{[ promptMessage ]}

Bookmark it

{[ promptMessage ]}

If the core thats left after a supernova is big ie

Info iconThis preview shows pages 37–39. Sign up to view the full content.

View Full Document Right Arrow Icon
If the core that's left after a supernova is big (i.e. greater than 3 solar masses), then it will become a _________ _______. Black hole. A black hole is the most compact object imaginable--hypothetically so compact and having so much gravitational force that nothing can escape it--not even light. Note that very rarely, the supernova is so strong that neither a neutron star nor a black hole is formed--essentially the entire core is destroyed. A black hole consists of two parts--at the center would be a singularity and "surface" of the black hole would be the ________ ________. Detailed Explanation: Event horizon. As you learned previously, a singularity is an infinitesimally small point with infinite density, exerting infinitely strong gravitational force. Astronomers call all elements heavier than hydrogen and helium ___________. : Metals. Therefore, when we refer to the metallicity of an object, we are talking about what percentage of it is composed of heavier elements--elements other than Hydrogen and Helium. The metallicity of a star may correlate with its ______. xplanation: Age. As you recall, based on the Big Bang theory, the early universe should have been composed entirely of Hydrogen and Helium. The heavier elements would have been produced later in the first stars and distributed through their supernovas. The Population system of classifying stars is based on its metallicity. Population III stars are the __________, with the lowest metallicity. Oldest. Astronomers break down stars into three categories: Population I, II, and III, with Population III being the oldest. A population III star has no metallicity--it would be one of the first stars formed after the Big Bang, composed entirely of Hydrogen and Helium. Population III stars are actually hypothetical--none have ever been observed.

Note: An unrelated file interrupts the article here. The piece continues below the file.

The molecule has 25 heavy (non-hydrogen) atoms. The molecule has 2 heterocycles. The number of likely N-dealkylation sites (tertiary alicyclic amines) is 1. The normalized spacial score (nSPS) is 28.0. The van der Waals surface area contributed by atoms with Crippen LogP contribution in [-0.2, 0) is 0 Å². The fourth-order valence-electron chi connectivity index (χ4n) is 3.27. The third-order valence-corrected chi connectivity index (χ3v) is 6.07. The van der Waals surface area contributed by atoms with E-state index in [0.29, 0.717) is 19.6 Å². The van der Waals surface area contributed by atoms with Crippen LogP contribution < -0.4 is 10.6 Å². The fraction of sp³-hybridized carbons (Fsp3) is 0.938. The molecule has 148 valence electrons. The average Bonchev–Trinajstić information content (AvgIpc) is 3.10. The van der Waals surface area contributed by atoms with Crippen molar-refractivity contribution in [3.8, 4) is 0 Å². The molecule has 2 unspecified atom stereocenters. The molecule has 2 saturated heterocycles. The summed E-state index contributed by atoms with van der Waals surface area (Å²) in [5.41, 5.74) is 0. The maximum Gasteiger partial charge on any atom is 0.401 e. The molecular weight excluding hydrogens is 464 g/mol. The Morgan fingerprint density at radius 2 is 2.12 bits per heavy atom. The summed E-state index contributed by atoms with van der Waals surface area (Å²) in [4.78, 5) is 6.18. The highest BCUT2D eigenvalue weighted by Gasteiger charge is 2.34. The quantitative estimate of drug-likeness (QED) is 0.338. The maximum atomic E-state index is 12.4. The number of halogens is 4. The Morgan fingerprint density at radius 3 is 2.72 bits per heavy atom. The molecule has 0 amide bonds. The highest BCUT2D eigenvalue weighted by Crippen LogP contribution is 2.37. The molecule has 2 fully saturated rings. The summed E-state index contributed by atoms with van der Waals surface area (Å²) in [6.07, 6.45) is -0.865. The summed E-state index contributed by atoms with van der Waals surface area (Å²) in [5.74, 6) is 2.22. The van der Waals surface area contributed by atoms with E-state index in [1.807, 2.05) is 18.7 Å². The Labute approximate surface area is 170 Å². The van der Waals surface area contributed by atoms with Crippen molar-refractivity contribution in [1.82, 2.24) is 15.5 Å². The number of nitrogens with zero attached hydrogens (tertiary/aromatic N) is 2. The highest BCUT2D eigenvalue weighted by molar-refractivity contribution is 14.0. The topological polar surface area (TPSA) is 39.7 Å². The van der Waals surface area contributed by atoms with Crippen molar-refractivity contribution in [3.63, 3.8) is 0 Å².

Background image of page 37

Info iconThis preview has intentionally blurred sections. Sign up to view the full version.

View Full Document Right Arrow Icon
The oldest stars that have been found in the universe are Population ____ stars. Explanation: II. As indicated in the previous question, a Population III star has never been found. Population II stars have very low metal content, but even the oldest Population II star has at least a little bit of metal (around 0.1%). Population II stars tend to be found in globular clusters and in the halos of galaxies. They are less luminous and cooler than Population I stars. The youngest stars are the Population I stars, and these tend to be found in _______ clusters. : Open. Open clusters are young, and therefore consist of the young Population I stars. Population I stars have the highest metallic content. Based on what you learned about the Big Bang, how stars our formed, and supernovas, this makes sense. The earliest stars would have been formed entirely of hydrogen and helium. When they blew up in supernovas, they would have created and left behind heavier elements--metals. New stars that formed in these clouds of gas from the aftermath of the supernova would have higher metallic content, and when they explode, they would leave behind an even richer cloud of gas for subsequently born stars.
Background image of page 38
Image of page 39
This is the end of the preview. Sign up to access the rest of the document.

{[ snackBarMessage ]}